(Last Updated on : 13/01/2010)
For a greater part of Vedic age, Jharkhand remained buried. During the age of Mahajanpadas around 500 BC, India saw the emergence of 16 large states that controlled the entire Indian subcontinent. The supremacy of the janpads was often decided by the power of swords and bows and ax and other weapons. The region around Jharkhand was extremely rich in its mineral resources including iron and the janpad that controlled this region, Magadha
, eventually controlled most of the country. The power of Magadha continued to occupy central state in Indian subcontinent for a long time and saw the emergence of mighty empires such as Mauryas and Guptas
After the end of last big Hindu empire of Guptas, India saw emergence of a number of numerous regional powers that tried to control this region. Same was the case with Muslim Sultans of Delhi and their feudatories in Bengal, who tried to control this mineral-rich area. British identified this region as a great source of raw material for their booming industries back home and to exploit the region to its full potential, established a vast network of railway line. Calcutta was developed as a major port to export raw materials from this region to England.
Birsa Munda from1875 to 1900 and Sidho and Kanho are the legendary heroes of the tribals of Jharkhand state who fought against the oppressive rule of the British government. Birsa Munda, now regarded as god, fought for the tribals natural right over forests and land that was mercilessly being acquired by the British for exploitation. After a long fight, Birsa Munda was captured by the British authorities and died in prison. Sidho and Kanho were another set of revolutionaries among the tribals, now regarded as tribal heroes. The region enshrouded in the hills and forests inaccessible to a large segment of people. The tribes of this state are living here from thousands of years and not much changed in their life and culture over the ages bearing last few decades.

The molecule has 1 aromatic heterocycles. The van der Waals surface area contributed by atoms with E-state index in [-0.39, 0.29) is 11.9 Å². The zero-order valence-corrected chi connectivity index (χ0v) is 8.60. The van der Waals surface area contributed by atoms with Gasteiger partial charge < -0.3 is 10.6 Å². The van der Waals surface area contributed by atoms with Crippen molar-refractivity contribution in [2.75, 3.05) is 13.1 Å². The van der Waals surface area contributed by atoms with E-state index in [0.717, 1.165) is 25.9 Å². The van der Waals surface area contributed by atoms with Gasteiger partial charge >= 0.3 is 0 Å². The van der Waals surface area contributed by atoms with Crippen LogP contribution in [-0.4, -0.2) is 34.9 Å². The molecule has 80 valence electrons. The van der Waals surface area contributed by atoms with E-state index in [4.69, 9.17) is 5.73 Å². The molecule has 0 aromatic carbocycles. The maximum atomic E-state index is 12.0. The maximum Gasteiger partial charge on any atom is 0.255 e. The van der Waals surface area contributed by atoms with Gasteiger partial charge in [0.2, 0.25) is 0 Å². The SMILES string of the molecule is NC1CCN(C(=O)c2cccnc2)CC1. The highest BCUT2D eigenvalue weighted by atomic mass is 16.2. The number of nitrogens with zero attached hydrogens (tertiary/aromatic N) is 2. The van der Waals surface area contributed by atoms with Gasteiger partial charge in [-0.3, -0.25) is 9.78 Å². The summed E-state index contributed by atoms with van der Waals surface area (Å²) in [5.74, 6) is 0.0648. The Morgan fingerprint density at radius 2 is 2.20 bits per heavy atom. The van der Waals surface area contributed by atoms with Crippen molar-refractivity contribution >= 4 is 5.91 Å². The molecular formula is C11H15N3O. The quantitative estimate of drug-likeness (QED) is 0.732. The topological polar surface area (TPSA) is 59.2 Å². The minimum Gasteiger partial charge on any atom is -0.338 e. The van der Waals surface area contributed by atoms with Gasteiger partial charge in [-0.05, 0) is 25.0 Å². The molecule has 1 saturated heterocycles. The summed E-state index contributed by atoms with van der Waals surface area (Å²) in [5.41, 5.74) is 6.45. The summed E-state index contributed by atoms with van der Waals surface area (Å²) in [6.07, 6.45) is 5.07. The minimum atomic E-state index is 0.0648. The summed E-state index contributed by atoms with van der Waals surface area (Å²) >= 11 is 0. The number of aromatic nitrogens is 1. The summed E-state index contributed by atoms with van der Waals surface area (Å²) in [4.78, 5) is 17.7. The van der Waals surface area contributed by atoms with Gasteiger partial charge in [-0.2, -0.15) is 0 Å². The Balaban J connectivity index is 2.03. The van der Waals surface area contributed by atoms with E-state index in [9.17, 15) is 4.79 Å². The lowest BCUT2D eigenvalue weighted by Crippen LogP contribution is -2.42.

Many scholars now believe that the language used by tribes in the state of Jharkhand is identical to the one used by Harappan people. This has led to a great interest in the deciphering of Harappan inscriptions using rock paintings and language used by these tribes. In the last fifty years, the tribes of this region fought against the hegemony of Northern Bihar, a region that gained from the mineral deposits of this region like anything. Jharkhand became a state under the Republic of India on November 15, 2000 and now it is poised for a great leap forward.
For a long time, Jharkhand remained as a part of Bihar, but after Indian independence, the demand for a separate state of tribals started gaining momentum. The 28th state of the Indian Union was brought into existence by the Bihar reorganization Act on November 15,2000- the birth anniversary of the legendary Bhagwan Birsa Munda. Jharkhand is famous for its rich mineral resources like Uranium, Mica, Bauxite, Granite, Gold, Silver, Graphite, Magnetite, Dolomite, Fireclay, Quartz, Fieldspar, Coal (32% of India), Iron, Copper (25%of India) etc. Forests and woodlands occupy more than 29% of the state, which is amongst the highest in India. The industrial city of Ranchi is its Capital. Some of the other major cities and industrial centres are Jamshedpur, Bokaro Steel City, Sindri, Giridih, Gumla, Deoghar, Hazaribagh and Dhanbad once a part of West Bengal. Jharkhand is also popularly known as Vananchal vana plus anchal, meaning land of woods. Jharkhand is famous for its mineral wealth and forestry products.